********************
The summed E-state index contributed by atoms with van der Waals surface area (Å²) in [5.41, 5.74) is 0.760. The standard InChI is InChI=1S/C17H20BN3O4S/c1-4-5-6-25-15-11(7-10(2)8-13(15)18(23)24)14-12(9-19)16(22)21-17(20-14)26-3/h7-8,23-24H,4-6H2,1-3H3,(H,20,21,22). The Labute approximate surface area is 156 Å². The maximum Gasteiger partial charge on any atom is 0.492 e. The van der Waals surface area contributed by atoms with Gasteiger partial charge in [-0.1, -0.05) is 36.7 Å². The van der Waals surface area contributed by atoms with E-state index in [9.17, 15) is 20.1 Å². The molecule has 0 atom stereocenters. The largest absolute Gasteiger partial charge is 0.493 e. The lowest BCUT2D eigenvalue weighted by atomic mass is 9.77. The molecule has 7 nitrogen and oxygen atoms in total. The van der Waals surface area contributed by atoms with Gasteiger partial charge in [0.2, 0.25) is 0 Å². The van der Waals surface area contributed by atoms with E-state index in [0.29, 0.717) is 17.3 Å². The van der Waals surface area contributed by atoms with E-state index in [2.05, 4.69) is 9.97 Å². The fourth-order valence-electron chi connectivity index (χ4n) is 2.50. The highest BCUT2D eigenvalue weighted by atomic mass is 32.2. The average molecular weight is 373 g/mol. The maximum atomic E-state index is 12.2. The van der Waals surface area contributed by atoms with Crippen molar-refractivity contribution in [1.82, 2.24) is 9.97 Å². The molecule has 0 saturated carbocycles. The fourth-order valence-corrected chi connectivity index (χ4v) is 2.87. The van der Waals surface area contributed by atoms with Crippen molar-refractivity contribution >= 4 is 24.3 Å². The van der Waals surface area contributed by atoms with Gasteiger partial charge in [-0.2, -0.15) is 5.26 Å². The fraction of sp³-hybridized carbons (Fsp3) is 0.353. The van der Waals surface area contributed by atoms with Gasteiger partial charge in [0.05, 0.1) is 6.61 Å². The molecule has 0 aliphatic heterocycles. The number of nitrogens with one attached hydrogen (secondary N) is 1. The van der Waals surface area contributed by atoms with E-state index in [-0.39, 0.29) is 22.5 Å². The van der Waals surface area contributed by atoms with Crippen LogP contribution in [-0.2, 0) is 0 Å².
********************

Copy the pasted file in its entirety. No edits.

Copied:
The summed E-state index contributed by atoms with van der Waals surface area (Å²) in [5.41, 5.74) is 0.760. The standard InChI is InChI=1S/C17H20BN3O4S/c1-4-5-6-25-15-11(7-10(2)8-13(15)18(23)24)14-12(9-19)16(22)21-17(20-14)26-3/h7-8,23-24H,4-6H2,1-3H3,(H,20,21,22). The Labute approximate surface area is 156 Å². The maximum Gasteiger partial charge on any atom is 0.492 e. The van der Waals surface area contributed by atoms with Gasteiger partial charge in [-0.1, -0.05) is 36.7 Å². The van der Waals surface area contributed by atoms with E-state index in [9.17, 15) is 20.1 Å². The molecule has 0 atom stereocenters. The largest absolute Gasteiger partial charge is 0.493 e. The lowest BCUT2D eigenvalue weighted by atomic mass is 9.77. The molecule has 7 nitrogen and oxygen atoms in total. The van der Waals surface area contributed by atoms with Gasteiger partial charge in [0.2, 0.25) is 0 Å². The van der Waals surface area contributed by atoms with E-state index in [0.29, 0.717) is 17.3 Å². The van der Waals surface area contributed by atoms with E-state index in [2.05, 4.69) is 9.97 Å². The fourth-order valence-electron chi connectivity index (χ4n) is 2.50. The highest BCUT2D eigenvalue weighted by atomic mass is 32.2. The average molecular weight is 373 g/mol. The maximum atomic E-state index is 12.2. The van der Waals surface area contributed by atoms with Crippen molar-refractivity contribution in [1.82, 2.24) is 9.97 Å². The molecule has 0 saturated carbocycles. The fourth-order valence-corrected chi connectivity index (χ4v) is 2.87. The van der Waals surface area contributed by atoms with Crippen molar-refractivity contribution >= 4 is 24.3 Å². The van der Waals surface area contributed by atoms with Gasteiger partial charge in [-0.2, -0.15) is 5.26 Å². The fraction of sp³-hybridized carbons (Fsp3) is 0.353. The van der Waals surface area contributed by atoms with Gasteiger partial charge in [0.05, 0.1) is 6.61 Å². The molecule has 0 aliphatic heterocycles. The number of nitrogens with one attached hydrogen (secondary N) is 1. The van der Waals surface area contributed by atoms with E-state index in [-0.39, 0.29) is 22.5 Å². The van der Waals surface area contributed by atoms with Crippen LogP contribution in [-0.2, 0) is 0 Å².